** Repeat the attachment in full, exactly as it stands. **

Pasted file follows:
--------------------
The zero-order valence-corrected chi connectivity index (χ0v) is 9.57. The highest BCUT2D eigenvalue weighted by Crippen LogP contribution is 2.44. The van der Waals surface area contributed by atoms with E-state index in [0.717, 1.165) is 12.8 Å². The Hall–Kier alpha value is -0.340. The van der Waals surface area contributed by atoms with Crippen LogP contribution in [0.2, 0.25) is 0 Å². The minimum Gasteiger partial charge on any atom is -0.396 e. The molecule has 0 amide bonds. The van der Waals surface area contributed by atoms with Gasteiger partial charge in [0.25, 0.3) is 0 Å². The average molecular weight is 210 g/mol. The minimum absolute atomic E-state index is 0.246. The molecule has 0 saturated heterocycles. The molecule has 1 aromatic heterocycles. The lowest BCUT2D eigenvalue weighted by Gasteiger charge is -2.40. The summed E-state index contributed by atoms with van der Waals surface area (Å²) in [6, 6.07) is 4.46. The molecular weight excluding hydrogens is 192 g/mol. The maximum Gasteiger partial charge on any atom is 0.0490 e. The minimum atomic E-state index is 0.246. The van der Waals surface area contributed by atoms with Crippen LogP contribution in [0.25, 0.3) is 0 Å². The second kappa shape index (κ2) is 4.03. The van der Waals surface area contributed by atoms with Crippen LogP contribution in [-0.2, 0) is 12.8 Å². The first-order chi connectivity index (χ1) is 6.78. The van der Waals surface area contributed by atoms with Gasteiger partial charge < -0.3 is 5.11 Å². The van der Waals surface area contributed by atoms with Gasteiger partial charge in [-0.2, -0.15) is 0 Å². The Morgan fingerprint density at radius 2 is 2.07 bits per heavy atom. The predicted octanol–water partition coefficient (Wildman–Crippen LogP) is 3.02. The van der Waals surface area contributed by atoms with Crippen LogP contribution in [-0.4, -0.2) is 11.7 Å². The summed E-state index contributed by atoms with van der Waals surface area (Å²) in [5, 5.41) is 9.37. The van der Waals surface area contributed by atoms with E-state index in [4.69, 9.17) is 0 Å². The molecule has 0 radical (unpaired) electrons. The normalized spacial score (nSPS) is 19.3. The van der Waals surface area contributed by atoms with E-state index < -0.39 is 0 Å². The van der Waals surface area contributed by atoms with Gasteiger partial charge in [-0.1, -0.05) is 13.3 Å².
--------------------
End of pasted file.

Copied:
The zero-order valence-corrected chi connectivity index (χ0v) is 9.57. The highest BCUT2D eigenvalue weighted by Crippen LogP contribution is 2.44. The van der Waals surface area contributed by atoms with E-state index in [0.717, 1.165) is 12.8 Å². The Hall–Kier alpha value is -0.340. The van der Waals surface area contributed by atoms with Crippen LogP contribution in [0.2, 0.25) is 0 Å². The minimum Gasteiger partial charge on any atom is -0.396 e. The molecule has 0 amide bonds. The van der Waals surface area contributed by atoms with Gasteiger partial charge in [0.25, 0.3) is 0 Å². The average molecular weight is 210 g/mol. The minimum absolute atomic E-state index is 0.246. The molecule has 0 saturated heterocycles. The molecule has 1 aromatic heterocycles. The lowest BCUT2D eigenvalue weighted by Gasteiger charge is -2.40. The summed E-state index contributed by atoms with van der Waals surface area (Å²) in [6, 6.07) is 4.46. The molecular weight excluding hydrogens is 192 g/mol. The maximum Gasteiger partial charge on any atom is 0.0490 e. The minimum atomic E-state index is 0.246. The van der Waals surface area contributed by atoms with Crippen LogP contribution in [0.25, 0.3) is 0 Å². The second kappa shape index (κ2) is 4.03. The van der Waals surface area contributed by atoms with Crippen LogP contribution in [-0.2, 0) is 12.8 Å². The first-order chi connectivity index (χ1) is 6.78. The van der Waals surface area contributed by atoms with Gasteiger partial charge < -0.3 is 5.11 Å². The van der Waals surface area contributed by atoms with Gasteiger partial charge in [-0.2, -0.15) is 0 Å². The Morgan fingerprint density at radius 2 is 2.07 bits per heavy atom. The predicted octanol–water partition coefficient (Wildman–Crippen LogP) is 3.02. The van der Waals surface area contributed by atoms with Crippen LogP contribution in [-0.4, -0.2) is 11.7 Å². The summed E-state index contributed by atoms with van der Waals surface area (Å²) in [5, 5.41) is 9.37. The van der Waals surface area contributed by atoms with E-state index in [4.69, 9.17) is 0 Å². The molecule has 0 radical (unpaired) electrons. The normalized spacial score (nSPS) is 19.3. The van der Waals surface area contributed by atoms with E-state index < -0.39 is 0 Å². The van der Waals surface area contributed by atoms with Gasteiger partial charge in [-0.1, -0.05) is 13.3 Å².